50 Million Creepy Crabs Have Completely Overtaken An Island During A Massive Migration

50 million red crabs overtake Christmas Island

iStockphoto / Zinni-Online

  • Tens and tens of millions of Red Crabs have overtaken Christmas Island during an annual migration where there are so many crabs they bring life to a standstill
  • Traffic is re-routed, bridges are built for the crabs, and island life pauses as the creatures swarm in numbers that are staggering
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Christmas Island is home to an annual migration of red crabs that’s so massive life as the locals know it is brought to a complete standstill. Tens and tens of millions of these red crabs swarm the island, shut down traffic, and it’s truly one of the strangest sights to behold in nature.

This annual migration of the red crabs on Australia‘s Christmas Island is currently unfolding. Locals have built bridges on the island so the crabs can crawl over the roads instead of getting plowed down by cars. But there are tens and tens of millions of crabs and some carnage is simply unavoidable.

The BBC and other news outlets traveled to Christmas Island recently to witness the red crab migration firsthand and the footage is surreal. This is simply too many crabs in one place. In fact, this might be the proper amount of crabs for the entire planet. But when the crabs are all concentrated on an island that’s only 52 square miles with a population of 1,800 citizens then real life is verging on being a horror movie.

Check it out and be glad you don’t live there during this crab migration even though life on Christmas Island would probably be pretty sweet throughout the rest of the year:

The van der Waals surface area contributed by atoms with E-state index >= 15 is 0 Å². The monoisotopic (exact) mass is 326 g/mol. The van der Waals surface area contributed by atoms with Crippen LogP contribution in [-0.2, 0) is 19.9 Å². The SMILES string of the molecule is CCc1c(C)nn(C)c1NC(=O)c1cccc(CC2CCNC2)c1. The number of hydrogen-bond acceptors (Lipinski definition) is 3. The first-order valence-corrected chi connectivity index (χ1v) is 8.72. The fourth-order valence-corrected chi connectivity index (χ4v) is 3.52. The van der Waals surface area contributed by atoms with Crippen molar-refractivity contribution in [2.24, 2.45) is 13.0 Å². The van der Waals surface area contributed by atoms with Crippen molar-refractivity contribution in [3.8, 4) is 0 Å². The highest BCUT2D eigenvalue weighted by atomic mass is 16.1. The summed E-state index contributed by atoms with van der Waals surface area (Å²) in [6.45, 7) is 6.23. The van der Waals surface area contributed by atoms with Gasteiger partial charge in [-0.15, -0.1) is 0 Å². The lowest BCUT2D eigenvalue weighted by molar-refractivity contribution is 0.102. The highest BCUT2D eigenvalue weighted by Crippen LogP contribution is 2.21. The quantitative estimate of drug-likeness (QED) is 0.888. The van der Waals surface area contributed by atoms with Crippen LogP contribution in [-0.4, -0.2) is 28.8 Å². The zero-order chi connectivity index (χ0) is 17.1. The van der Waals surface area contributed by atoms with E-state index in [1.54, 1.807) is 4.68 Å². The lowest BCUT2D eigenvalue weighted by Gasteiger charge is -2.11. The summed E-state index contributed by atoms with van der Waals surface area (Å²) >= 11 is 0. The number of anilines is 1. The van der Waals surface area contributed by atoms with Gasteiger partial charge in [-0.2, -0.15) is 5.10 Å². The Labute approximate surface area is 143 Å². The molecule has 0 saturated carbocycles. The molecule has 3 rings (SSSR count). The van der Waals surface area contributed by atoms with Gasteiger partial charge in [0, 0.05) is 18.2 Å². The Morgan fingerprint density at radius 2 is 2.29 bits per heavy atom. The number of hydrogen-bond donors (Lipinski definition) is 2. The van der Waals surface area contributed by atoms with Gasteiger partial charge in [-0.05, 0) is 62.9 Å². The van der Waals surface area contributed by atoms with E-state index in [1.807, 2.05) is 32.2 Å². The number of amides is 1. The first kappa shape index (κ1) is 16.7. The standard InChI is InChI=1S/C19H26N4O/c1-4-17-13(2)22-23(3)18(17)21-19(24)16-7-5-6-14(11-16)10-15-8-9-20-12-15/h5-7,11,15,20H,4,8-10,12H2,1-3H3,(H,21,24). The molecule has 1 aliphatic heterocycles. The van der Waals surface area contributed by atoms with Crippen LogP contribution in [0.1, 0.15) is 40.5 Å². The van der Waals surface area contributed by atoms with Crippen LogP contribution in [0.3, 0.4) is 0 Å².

This isn’t the first time the BBC has sent a film crew to Christmas Island to witness this annual migration of red crabs. I remember seeing this segment a few years ago from BBC Earth and being completely blown away.

What these Christmas Island Red Crabs are doing is making an annual pilgrimage to the ocean where they will lay eggs. The numbers of these crabs have been reduced by a few million in recent years after the Yellow Crazy Ant was accidentally introduced to Christmas Island.

These Christmas Island Red Crabs live for anywhere between 20 to 30 years in the wild and they reach sexual maturing between 4 and 5 years old. It’s at that point that these crabs start marching to the ocean every year to lay eggs. Here’s that wild BBC Earth segment from a few years ago.

Christmas Island where this takes place is a territory of Australia that’s in the Indian Ocean about 200 miles south of Sumatra and Java. It’s nearly 1,000 miles from the closest point to Australia and it’s covered by dense rainforest with some really cool animals that are only found there like the Christmas Island Flying Fox (fruit bat).